Day 6: Tuesday, September 6: Penn Creek to Crow Creek
In between swatting mosquitoes, I drifted off to sleep in the early morning hours of my fifth night camping. An infuriating buzz in my ear canal would cause me to stir, but what completely woke me up was another round of thunder. The only precipitation I heard was left-over rain falling from the leaves, until I heard the now-familiar sound of a freight train coming towards me. Thunder rumbling meant another round of rain. Constant lightning flashing meant I could see my whole campsite like the light of day. Just as I predicted, the rain came next. Slow at first, the thunder gets louder, and the rain falling on my lightweight tarp gets louder, and in a matter of minutes, all I can hear is an indiscernible rush of wind and water dumping from the sky with so much volume, the individual raindrops all mash together. It was early in the morning, perhaps 2am, and I was wide awake, headlamp on, watching tiny droplets of water form directly above my eye, on the inside of my tarp, collecting into one big droplet of water, and dripping onto my eye or my preciously dry quilt. I picked a fantastic spot to sleep, because the falling water was draining to the side of me. I wondered how my pack was faring over on the picnic table. The only wetness was near my head as the heavy rain was still splashing mud towards me. The dirt a foot on either side of me was completely saturated, but I was dry. This second round of storms was brief, and a half hour later, all I heard was light sprinkles.
If I’d kept my bug net on, I’d actually be comfortable. Unfortunately, the mosquitoes were relentlessly biting me. It wouldn’t be so bad if the temperature was 10 degrees cooler, but I was sweltering in my quilt and it was a major struggle to decide what was less uncomfortable, the muggy heat inside my quilt or the cool but buggy open air. By the time I noticed light not from lightening, around 6am, I wasn’t sure if I’d slept for even one minute. As soon as I decided I had enough light to see my pack, I got up and started packing. My rain poncho held out all of the water and my pack was dry. Nice. I tried to snap a pick of my humble shelter before I ripped it down, and again shoved the wet items into the outer pocket.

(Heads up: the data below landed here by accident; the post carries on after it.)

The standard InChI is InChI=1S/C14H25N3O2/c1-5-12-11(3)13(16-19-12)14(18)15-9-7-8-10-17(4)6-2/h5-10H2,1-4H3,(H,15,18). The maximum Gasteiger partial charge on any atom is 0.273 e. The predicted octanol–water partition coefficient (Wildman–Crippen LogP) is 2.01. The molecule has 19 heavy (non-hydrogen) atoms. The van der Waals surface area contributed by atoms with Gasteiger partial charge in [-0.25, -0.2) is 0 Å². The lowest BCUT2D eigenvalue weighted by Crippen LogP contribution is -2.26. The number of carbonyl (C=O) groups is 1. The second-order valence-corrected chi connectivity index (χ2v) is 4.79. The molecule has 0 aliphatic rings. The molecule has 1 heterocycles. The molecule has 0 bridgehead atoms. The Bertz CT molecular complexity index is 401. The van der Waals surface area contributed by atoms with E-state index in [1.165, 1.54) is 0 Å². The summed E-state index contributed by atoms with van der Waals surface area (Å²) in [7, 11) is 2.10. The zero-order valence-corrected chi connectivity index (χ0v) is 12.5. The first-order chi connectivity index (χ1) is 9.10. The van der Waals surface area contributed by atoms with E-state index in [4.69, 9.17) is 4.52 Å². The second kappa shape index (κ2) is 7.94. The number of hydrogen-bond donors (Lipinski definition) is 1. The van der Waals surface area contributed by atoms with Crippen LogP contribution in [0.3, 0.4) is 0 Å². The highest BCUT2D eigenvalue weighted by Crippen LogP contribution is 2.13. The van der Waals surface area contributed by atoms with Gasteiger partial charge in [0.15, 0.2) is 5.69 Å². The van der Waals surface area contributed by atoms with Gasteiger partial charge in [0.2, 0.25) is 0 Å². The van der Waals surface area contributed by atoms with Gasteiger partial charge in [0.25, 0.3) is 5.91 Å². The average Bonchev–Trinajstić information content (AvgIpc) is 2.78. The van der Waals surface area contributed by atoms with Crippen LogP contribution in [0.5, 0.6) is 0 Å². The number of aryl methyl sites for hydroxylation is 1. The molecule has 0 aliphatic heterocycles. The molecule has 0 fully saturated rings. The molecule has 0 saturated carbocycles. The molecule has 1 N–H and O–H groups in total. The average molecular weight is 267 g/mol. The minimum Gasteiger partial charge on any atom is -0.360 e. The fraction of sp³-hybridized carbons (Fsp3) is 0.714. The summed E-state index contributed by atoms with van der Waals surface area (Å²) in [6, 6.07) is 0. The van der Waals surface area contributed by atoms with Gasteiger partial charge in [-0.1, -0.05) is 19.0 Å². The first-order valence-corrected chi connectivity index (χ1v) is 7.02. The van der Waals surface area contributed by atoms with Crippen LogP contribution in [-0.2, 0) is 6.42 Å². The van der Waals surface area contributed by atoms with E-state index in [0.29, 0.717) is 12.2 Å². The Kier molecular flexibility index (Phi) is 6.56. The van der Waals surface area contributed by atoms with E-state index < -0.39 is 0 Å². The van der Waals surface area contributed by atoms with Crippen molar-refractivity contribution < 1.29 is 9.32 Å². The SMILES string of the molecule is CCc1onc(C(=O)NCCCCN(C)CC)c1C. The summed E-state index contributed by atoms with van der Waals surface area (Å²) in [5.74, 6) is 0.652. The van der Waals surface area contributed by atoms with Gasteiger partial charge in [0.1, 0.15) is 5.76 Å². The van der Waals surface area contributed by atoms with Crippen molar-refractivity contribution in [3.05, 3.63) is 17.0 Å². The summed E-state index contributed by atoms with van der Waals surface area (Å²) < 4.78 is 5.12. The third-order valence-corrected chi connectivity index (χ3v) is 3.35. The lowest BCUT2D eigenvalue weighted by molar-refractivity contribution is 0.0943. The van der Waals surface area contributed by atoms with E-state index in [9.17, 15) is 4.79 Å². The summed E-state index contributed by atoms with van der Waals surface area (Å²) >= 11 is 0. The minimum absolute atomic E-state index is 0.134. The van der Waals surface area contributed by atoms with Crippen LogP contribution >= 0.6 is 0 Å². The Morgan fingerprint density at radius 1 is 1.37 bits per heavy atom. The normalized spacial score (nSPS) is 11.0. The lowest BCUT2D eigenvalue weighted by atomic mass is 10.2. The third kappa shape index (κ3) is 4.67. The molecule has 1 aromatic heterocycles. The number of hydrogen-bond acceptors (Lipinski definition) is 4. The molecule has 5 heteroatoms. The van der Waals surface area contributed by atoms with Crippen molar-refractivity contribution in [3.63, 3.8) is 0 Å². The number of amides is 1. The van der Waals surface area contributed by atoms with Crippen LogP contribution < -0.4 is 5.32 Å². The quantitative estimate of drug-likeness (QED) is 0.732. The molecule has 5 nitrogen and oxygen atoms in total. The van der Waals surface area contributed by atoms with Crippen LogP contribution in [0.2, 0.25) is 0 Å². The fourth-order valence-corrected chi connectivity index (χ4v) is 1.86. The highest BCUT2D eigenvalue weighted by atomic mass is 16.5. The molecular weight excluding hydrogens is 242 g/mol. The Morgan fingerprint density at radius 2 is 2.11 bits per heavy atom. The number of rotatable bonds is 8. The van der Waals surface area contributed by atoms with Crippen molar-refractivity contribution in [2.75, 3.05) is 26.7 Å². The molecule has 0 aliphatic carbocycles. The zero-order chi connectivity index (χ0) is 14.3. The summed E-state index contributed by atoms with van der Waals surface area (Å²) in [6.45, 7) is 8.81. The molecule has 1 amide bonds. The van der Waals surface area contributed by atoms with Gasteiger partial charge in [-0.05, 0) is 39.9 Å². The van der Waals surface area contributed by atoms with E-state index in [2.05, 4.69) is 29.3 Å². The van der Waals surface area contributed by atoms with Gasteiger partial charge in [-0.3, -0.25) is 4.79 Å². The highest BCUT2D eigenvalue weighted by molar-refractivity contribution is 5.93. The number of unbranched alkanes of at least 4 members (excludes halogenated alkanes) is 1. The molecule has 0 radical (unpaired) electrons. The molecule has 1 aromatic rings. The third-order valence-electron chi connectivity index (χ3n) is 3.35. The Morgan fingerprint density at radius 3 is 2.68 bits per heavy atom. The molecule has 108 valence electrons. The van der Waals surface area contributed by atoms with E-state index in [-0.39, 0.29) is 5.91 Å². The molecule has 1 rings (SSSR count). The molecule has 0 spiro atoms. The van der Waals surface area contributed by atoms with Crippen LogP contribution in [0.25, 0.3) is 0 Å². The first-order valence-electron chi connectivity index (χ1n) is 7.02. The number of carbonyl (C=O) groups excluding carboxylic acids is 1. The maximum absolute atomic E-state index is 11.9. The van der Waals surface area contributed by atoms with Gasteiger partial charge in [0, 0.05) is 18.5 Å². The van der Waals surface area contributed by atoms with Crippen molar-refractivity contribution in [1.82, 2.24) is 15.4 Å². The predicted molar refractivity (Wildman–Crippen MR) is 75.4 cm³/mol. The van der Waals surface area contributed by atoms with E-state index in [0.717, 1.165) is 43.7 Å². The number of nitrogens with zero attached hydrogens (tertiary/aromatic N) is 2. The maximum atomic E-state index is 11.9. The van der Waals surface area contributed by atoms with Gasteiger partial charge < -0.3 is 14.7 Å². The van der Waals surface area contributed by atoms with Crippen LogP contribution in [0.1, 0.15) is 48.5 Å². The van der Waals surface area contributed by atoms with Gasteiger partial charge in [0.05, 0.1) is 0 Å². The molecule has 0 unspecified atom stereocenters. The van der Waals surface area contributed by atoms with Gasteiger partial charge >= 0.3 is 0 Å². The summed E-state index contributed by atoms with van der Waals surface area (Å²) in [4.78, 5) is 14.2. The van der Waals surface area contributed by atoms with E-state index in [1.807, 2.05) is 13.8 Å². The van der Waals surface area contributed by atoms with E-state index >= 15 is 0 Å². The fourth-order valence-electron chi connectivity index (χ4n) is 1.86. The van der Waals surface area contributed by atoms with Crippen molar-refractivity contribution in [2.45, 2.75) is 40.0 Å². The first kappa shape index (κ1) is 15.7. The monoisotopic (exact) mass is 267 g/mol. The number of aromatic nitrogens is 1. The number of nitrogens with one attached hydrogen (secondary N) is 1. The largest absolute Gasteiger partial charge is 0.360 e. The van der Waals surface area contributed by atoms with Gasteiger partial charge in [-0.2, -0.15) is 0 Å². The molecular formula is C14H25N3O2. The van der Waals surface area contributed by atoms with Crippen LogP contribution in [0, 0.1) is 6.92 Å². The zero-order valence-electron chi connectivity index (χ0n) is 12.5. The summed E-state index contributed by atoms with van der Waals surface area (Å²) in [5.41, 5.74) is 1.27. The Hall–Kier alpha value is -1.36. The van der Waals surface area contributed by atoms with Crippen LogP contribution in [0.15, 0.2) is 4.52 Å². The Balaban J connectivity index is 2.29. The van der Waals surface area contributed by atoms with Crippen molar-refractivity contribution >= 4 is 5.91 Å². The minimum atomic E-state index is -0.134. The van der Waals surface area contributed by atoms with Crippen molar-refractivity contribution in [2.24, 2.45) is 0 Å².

I hadn’t started earlier than I did this day, and it was hard to see my first steps out of the Penn Creek campsite. I was sure happy to leave that bug infested zone, but wondered if it was going to rain on me all morning. The clouds alluded to rain, and a very foggy landscape as I continued south.
I was excited to bang out this sixth day. It was going to be tough walking, but after this day, it is a few days of really easy walking into Duluth. Only three more nights of camping. I was nervous that I’d have to deal with more mosquitoes from here on out. On the flip side, I yelled at the trail how it’s been too easy so far and to give me a real challenge! Bring on the rain, bring on the mosquitoes! I can take it.
Any overlook was shrouded with fog, so I put my head down and cruised through Silver Bay. The rocks were slick, and I made sure that I would not slip. That could truly be the last straw, so staying on my two feet was a high priority. When I came across a wooden bridge, I considered every single step.
I made it through Silver Bay in a breeze, and felt back in my groove of walking and drinking and eating. Walk, drink, eat, sleep. This whole trip is broken down into four simple functions. In order of importance: walk, drink, eat, and sleep. I ate my breakfast bars and had to consciously limit my intake of chews. I wanted to eat them all. I ate large chunks of my Clif Bar and realized that I was in a calorie deficit. If I’m hungry, it actually means I’m thirsty. That is what I told myself. I focused on drinking water, filled up at the Beaver River, and continued on my way. After walking across the big snowmobile bridge across the Beaver River, the sun peeked out of the clouds. I thought of Soundgarden’s “Black Hole Sun” and hoped this Black Hole Sun would wash away the rain.
I hadn’t hiked south from Beaver Bay to Gooseberry in years, and didn’t feel very familiar with the trail. It was technical and featured a lot of elevation gain. Luckily, I felt great. I didn’t adjust my pack for hours at a time, meaning that it was comfortable as is. My feet were holding up great, and my body as a whole was fit for another long day of hiking, despite the poor sleep the night before and busted, painful finger. I cruised towards Split Rock River and figured that I could stop for lunch right alongside that majestic flowing body of water.
Atop a ridgeline, looking out toward the intimidating Lake Superior, I spotted the Split Rock Lighthouse and figured I was close. The sun would break out of the clouds now and then and shine for a moment, and I hoped that I would be able to take my socks off in the sun while I ate lunch. It took much longer than anticipated to get to the trail alongside the Split Rock River.